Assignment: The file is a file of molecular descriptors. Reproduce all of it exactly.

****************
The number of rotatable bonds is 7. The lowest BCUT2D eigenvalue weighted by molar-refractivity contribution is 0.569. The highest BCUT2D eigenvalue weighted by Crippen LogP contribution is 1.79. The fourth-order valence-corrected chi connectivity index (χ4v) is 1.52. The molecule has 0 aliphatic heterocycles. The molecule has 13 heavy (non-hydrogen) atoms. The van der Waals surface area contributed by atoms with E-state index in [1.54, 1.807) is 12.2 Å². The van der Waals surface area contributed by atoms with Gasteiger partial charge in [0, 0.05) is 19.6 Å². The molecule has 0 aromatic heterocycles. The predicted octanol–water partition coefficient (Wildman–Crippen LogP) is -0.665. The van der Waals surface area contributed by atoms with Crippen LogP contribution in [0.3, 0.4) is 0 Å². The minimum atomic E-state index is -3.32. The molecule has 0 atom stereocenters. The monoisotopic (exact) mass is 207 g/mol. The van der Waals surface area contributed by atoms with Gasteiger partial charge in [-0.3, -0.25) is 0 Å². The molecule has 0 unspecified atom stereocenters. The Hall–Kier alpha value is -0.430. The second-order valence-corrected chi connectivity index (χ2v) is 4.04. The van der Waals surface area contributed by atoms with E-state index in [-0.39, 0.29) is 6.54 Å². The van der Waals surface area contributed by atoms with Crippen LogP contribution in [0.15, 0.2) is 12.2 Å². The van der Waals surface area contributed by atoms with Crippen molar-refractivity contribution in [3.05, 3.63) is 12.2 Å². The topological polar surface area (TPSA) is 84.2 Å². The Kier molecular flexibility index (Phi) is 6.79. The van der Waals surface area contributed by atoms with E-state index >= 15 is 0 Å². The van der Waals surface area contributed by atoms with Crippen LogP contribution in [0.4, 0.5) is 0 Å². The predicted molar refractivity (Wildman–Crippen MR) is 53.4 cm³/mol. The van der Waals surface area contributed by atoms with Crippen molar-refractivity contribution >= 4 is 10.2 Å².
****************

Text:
The number of rotatable bonds is 7. The lowest BCUT2D eigenvalue weighted by molar-refractivity contribution is 0.569. The highest BCUT2D eigenvalue weighted by Crippen LogP contribution is 1.79. The fourth-order valence-corrected chi connectivity index (χ4v) is 1.52. The molecule has 0 aliphatic heterocycles. The molecule has 13 heavy (non-hydrogen) atoms. The van der Waals surface area contributed by atoms with E-state index in [1.54, 1.807) is 12.2 Å². The van der Waals surface area contributed by atoms with Gasteiger partial charge in [0, 0.05) is 19.6 Å². The molecule has 0 aromatic heterocycles. The predicted octanol–water partition coefficient (Wildman–Crippen LogP) is -0.665. The van der Waals surface area contributed by atoms with Crippen LogP contribution in [0.3, 0.4) is 0 Å². The minimum atomic E-state index is -3.32. The molecule has 0 atom stereocenters. The monoisotopic (exact) mass is 207 g/mol. The van der Waals surface area contributed by atoms with Gasteiger partial charge in [-0.3, -0.25) is 0 Å². The molecule has 0 unspecified atom stereocenters. The Hall–Kier alpha value is -0.430. The second-order valence-corrected chi connectivity index (χ2v) is 4.04. The van der Waals surface area contributed by atoms with E-state index in [-0.39, 0.29) is 6.54 Å². The van der Waals surface area contributed by atoms with Crippen LogP contribution in [0.15, 0.2) is 12.2 Å². The van der Waals surface area contributed by atoms with Crippen molar-refractivity contribution in [3.05, 3.63) is 12.2 Å². The topological polar surface area (TPSA) is 84.2 Å². The Kier molecular flexibility index (Phi) is 6.79. The van der Waals surface area contributed by atoms with E-state index >= 15 is 0 Å². The van der Waals surface area contributed by atoms with Crippen LogP contribution in [0.4, 0.5) is 0 Å². The predicted molar refractivity (Wildman–Crippen MR) is 53.4 cm³/mol. The van der Waals surface area contributed by atoms with Crippen molar-refractivity contribution >= 4 is 10.2 Å².